Meta-analysis also has known limitations, as it is very dependent on the studies included. The first important limitation is that these studies are all being conducted at expert centers. It has been shown in a number of prior EUS studies that EUS often performs worse in actual clinical practice than in expert hands. Training, interest in the technology, patient selection, and resources such as onsite cytology interpretation are all factors known to affect test results.
Secondly, the performance of EUS with FNA in relationship to CT and PET really depends on what is found by those studies. For instance, another recent meta-analysis found that the accuracy of PET is dependent on the size of lymph nodes found on CT. Even if PET is negative, if the nodes are > 16 mm in size, they are likely to contain cancer in 21% of the patients. On the other hand, if PET is negative and the nodes are 10 to 15 mm in diameter, the likelihood of cancer is 5%. This leads to changes in clinical evaluation: If the cancer is peripheral, PET is negative, and nodes are < 15 mm, further mediastinal evaluation is unlikely to be of value. Most of the evaluation strategies included in this review were done using EUS and FNA for evaluation of suspicious nodes, although the criteria for suspicious nodes varied a great deal. In fact, one of the studies used by the authors only studied patients with negative CT and PET.
Obviously, sensitivity and specificity varies with the patient population studied. Lung tumor location also influences likely location of nodal spread. For instance, if the tumor is located in the left upper lobe, metastasis to the level 6 para-aortic or level 5 aortopulmonary window is likely. Thus, in these EUS with FNA studies, knowing the location of the primary tumor could influence the decision to proceed with EUS. If metastasis to an unapproachable area were likely, these patients may well have been excluded or a bias may exist regarding their inclusion. These hidden biases can be determined with the use of a propensity test, to be certain that the patients undergoing EUS were no different in terms of disease stage or location than those who did not undergo such investigation.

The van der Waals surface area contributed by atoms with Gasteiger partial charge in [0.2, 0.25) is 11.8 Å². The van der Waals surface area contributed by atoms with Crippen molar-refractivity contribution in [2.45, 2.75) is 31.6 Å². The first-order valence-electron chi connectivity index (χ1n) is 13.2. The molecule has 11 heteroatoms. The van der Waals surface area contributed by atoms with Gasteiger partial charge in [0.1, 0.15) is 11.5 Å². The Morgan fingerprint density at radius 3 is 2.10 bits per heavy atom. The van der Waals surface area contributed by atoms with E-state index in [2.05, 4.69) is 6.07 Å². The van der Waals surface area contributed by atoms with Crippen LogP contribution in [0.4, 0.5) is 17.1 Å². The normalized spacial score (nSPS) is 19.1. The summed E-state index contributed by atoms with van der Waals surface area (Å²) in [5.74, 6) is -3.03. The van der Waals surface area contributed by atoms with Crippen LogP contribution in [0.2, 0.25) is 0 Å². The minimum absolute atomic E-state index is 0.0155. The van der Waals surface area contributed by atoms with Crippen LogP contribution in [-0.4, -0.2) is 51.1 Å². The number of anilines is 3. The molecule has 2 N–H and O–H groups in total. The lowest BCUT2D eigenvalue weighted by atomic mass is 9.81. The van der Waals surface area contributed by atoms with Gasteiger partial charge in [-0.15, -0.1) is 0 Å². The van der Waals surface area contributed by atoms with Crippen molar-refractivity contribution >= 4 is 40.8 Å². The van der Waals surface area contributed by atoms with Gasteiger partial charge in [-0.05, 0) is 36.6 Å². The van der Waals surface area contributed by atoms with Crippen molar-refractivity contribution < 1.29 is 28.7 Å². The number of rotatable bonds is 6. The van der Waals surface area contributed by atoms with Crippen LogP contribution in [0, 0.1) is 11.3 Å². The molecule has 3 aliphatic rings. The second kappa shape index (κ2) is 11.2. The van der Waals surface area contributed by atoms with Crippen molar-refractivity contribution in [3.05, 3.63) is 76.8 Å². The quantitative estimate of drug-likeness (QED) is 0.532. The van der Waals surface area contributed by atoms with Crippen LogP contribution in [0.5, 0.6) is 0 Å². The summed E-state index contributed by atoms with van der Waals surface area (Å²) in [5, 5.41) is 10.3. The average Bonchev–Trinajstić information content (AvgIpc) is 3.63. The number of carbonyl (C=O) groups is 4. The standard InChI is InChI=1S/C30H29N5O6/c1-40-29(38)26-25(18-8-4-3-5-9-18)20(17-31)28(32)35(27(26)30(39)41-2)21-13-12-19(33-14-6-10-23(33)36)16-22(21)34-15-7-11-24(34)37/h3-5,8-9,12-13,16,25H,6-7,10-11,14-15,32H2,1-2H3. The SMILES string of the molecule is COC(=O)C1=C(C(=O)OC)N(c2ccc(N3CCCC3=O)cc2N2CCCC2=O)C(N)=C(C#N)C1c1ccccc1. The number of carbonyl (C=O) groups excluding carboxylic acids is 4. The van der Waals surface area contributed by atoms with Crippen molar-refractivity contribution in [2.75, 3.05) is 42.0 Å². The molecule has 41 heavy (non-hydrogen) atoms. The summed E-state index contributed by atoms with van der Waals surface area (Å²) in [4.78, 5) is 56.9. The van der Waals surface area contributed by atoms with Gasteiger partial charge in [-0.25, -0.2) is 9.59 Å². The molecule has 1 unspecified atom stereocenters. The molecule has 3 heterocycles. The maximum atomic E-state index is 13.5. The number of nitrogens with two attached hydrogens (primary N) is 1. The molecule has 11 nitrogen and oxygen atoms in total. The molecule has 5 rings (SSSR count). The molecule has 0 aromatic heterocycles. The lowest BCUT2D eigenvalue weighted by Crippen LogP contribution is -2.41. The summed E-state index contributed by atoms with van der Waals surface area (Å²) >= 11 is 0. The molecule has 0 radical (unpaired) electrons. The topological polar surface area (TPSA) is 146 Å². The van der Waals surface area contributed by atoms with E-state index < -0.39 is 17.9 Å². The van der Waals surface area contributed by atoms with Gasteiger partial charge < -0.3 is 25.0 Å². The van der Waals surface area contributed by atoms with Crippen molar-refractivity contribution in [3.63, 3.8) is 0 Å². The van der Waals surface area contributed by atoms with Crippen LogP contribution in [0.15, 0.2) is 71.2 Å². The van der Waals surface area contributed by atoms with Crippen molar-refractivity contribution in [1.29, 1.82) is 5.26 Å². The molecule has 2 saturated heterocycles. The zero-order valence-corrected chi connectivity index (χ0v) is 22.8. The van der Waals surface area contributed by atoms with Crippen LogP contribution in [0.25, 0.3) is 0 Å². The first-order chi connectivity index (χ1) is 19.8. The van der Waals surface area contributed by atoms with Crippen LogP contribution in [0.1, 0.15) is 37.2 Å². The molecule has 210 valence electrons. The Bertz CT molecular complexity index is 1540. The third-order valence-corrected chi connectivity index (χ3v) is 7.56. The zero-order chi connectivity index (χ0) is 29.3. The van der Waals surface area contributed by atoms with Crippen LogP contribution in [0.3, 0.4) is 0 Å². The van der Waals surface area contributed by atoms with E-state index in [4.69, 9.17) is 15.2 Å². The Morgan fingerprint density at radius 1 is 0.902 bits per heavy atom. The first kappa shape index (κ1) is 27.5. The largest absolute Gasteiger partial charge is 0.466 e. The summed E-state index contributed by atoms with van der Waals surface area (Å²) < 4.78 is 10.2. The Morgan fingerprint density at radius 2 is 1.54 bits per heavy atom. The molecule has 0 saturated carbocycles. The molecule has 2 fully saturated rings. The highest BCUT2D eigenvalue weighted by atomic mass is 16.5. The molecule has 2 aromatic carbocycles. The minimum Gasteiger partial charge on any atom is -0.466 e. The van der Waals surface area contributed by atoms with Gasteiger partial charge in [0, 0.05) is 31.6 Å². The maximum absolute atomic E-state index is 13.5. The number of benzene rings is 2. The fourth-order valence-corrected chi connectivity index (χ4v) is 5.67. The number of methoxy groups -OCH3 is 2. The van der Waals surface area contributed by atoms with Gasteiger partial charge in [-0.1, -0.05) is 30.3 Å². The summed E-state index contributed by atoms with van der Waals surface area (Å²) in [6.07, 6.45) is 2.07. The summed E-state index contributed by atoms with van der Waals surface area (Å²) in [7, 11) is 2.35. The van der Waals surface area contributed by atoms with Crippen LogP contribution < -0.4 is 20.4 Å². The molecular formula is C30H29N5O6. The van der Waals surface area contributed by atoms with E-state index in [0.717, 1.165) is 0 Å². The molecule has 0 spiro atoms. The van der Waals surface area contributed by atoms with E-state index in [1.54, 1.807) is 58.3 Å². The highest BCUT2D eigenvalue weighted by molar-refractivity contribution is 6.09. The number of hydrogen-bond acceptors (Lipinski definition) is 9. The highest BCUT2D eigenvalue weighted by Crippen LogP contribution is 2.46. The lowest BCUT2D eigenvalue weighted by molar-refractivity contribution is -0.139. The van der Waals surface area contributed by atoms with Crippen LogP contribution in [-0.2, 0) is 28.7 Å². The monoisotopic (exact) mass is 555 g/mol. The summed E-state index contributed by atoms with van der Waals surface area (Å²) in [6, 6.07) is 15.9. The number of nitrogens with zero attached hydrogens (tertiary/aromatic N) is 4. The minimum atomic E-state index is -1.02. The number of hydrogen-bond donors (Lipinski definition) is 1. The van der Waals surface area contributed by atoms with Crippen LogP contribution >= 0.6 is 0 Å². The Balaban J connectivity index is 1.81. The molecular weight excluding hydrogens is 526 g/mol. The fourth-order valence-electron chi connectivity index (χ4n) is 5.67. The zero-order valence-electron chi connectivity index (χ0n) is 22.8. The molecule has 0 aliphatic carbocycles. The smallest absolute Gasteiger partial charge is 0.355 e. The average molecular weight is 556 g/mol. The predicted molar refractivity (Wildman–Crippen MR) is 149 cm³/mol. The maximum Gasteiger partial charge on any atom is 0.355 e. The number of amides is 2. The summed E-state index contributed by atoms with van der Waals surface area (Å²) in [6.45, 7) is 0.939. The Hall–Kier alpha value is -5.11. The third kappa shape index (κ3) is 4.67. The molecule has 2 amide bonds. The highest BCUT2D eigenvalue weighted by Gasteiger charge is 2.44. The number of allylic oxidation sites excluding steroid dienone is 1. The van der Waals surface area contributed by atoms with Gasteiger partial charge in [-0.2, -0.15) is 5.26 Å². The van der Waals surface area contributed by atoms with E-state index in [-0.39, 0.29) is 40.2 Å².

Another unaddressed issue concerns who should perform EUS with FNA for lung cancers. Should this be a combined procedure, with EBUS done by a pulmonologist and EUS by a gastroenterologist? Or should both procedures be performed by one of the specialists, and in that case, which one? These unanswered questions have ramifications in training and for the eventual success of these procedures. The issue also blurs the distinction between specialists. The eventual creation of specialists who can perform all the needed endoscopic procedures for a patient may be beneficial but may never occur because of the challenges involved in creating such an endosongrapher who can investigate any orifice. Ultimately the best interests of the patient should prevail, which hopefully will promote the integration of services.
-Kenneth K. Wang, MD
Dr. Wang receives research support from Olympus.